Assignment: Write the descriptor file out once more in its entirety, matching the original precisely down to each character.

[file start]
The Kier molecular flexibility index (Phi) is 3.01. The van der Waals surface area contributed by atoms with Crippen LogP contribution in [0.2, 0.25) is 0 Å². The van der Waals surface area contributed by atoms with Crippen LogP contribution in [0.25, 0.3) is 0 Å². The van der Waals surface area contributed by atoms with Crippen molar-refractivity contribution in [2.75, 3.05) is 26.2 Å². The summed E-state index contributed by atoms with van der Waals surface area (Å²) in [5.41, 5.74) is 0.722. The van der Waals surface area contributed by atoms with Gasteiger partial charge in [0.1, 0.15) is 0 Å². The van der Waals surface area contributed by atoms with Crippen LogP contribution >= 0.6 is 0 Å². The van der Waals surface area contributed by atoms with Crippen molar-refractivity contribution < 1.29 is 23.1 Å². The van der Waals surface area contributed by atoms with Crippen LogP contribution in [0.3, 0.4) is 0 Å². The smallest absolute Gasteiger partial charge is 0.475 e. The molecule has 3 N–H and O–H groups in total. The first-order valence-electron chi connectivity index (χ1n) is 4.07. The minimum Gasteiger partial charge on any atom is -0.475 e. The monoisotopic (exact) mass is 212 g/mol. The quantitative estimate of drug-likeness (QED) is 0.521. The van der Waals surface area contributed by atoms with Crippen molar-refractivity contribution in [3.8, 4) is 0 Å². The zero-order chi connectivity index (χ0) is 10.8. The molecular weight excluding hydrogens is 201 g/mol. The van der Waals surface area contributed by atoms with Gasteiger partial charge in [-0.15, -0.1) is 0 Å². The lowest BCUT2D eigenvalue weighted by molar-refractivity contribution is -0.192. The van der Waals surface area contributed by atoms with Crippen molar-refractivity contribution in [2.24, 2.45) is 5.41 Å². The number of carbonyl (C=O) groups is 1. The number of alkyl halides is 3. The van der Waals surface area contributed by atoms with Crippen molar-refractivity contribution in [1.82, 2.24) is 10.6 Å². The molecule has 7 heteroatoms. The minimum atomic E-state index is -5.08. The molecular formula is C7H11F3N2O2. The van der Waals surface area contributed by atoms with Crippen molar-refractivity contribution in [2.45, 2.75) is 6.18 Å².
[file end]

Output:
The Kier molecular flexibility index (Phi) is 3.01. The van der Waals surface area contributed by atoms with Crippen LogP contribution in [0.2, 0.25) is 0 Å². The van der Waals surface area contributed by atoms with Crippen LogP contribution in [0.25, 0.3) is 0 Å². The van der Waals surface area contributed by atoms with Crippen molar-refractivity contribution in [2.75, 3.05) is 26.2 Å². The summed E-state index contributed by atoms with van der Waals surface area (Å²) in [5.41, 5.74) is 0.722. The van der Waals surface area contributed by atoms with Gasteiger partial charge in [0.1, 0.15) is 0 Å². The van der Waals surface area contributed by atoms with Crippen LogP contribution >= 0.6 is 0 Å². The van der Waals surface area contributed by atoms with Crippen molar-refractivity contribution < 1.29 is 23.1 Å². The van der Waals surface area contributed by atoms with Crippen LogP contribution in [0.3, 0.4) is 0 Å². The smallest absolute Gasteiger partial charge is 0.475 e. The molecule has 3 N–H and O–H groups in total. The first-order valence-electron chi connectivity index (χ1n) is 4.07. The minimum Gasteiger partial charge on any atom is -0.475 e. The monoisotopic (exact) mass is 212 g/mol. The quantitative estimate of drug-likeness (QED) is 0.521. The van der Waals surface area contributed by atoms with Crippen molar-refractivity contribution in [3.8, 4) is 0 Å². The zero-order chi connectivity index (χ0) is 10.8. The molecular weight excluding hydrogens is 201 g/mol. The van der Waals surface area contributed by atoms with Gasteiger partial charge in [-0.15, -0.1) is 0 Å². The lowest BCUT2D eigenvalue weighted by molar-refractivity contribution is -0.192. The van der Waals surface area contributed by atoms with Crippen molar-refractivity contribution in [2.24, 2.45) is 5.41 Å². The number of carbonyl (C=O) groups is 1. The number of alkyl halides is 3. The van der Waals surface area contributed by atoms with Crippen molar-refractivity contribution in [1.82, 2.24) is 10.6 Å². The molecule has 7 heteroatoms. The minimum atomic E-state index is -5.08. The molecular formula is C7H11F3N2O2. The van der Waals surface area contributed by atoms with Crippen molar-refractivity contribution in [2.45, 2.75) is 6.18 Å².